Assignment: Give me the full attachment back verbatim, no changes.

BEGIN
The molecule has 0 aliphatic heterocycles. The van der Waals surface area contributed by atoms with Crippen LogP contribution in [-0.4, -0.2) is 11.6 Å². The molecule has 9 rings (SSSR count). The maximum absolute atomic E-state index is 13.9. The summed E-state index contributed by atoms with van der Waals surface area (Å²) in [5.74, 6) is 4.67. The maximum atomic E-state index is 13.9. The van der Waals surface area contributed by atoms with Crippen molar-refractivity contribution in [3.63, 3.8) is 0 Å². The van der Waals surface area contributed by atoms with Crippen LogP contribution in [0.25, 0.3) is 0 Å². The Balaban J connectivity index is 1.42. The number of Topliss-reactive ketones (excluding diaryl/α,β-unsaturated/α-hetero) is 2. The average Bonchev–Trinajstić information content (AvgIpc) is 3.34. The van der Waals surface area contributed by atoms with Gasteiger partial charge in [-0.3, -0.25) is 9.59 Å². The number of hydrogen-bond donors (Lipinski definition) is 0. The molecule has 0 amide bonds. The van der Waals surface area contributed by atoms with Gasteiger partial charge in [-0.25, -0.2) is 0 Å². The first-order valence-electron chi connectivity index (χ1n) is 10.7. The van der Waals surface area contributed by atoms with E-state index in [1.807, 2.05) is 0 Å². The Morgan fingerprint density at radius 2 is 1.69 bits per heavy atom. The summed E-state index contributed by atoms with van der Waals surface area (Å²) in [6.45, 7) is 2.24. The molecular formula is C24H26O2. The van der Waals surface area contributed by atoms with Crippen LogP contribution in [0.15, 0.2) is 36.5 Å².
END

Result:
The molecule has 0 aliphatic heterocycles. The van der Waals surface area contributed by atoms with Crippen LogP contribution in [-0.4, -0.2) is 11.6 Å². The molecule has 9 rings (SSSR count). The maximum absolute atomic E-state index is 13.9. The summed E-state index contributed by atoms with van der Waals surface area (Å²) in [5.74, 6) is 4.67. The maximum atomic E-state index is 13.9. The van der Waals surface area contributed by atoms with Crippen molar-refractivity contribution in [3.63, 3.8) is 0 Å². The van der Waals surface area contributed by atoms with Crippen LogP contribution in [0.25, 0.3) is 0 Å². The Balaban J connectivity index is 1.42. The number of Topliss-reactive ketones (excluding diaryl/α,β-unsaturated/α-hetero) is 2. The average Bonchev–Trinajstić information content (AvgIpc) is 3.34. The van der Waals surface area contributed by atoms with Gasteiger partial charge in [-0.3, -0.25) is 9.59 Å². The number of hydrogen-bond donors (Lipinski definition) is 0. The molecule has 0 amide bonds. The van der Waals surface area contributed by atoms with Gasteiger partial charge in [-0.25, -0.2) is 0 Å². The first-order valence-electron chi connectivity index (χ1n) is 10.7. The van der Waals surface area contributed by atoms with E-state index in [1.807, 2.05) is 0 Å². The Morgan fingerprint density at radius 2 is 1.69 bits per heavy atom. The summed E-state index contributed by atoms with van der Waals surface area (Å²) in [6.45, 7) is 2.24. The molecular formula is C24H26O2. The van der Waals surface area contributed by atoms with Crippen LogP contribution in [0.15, 0.2) is 36.5 Å².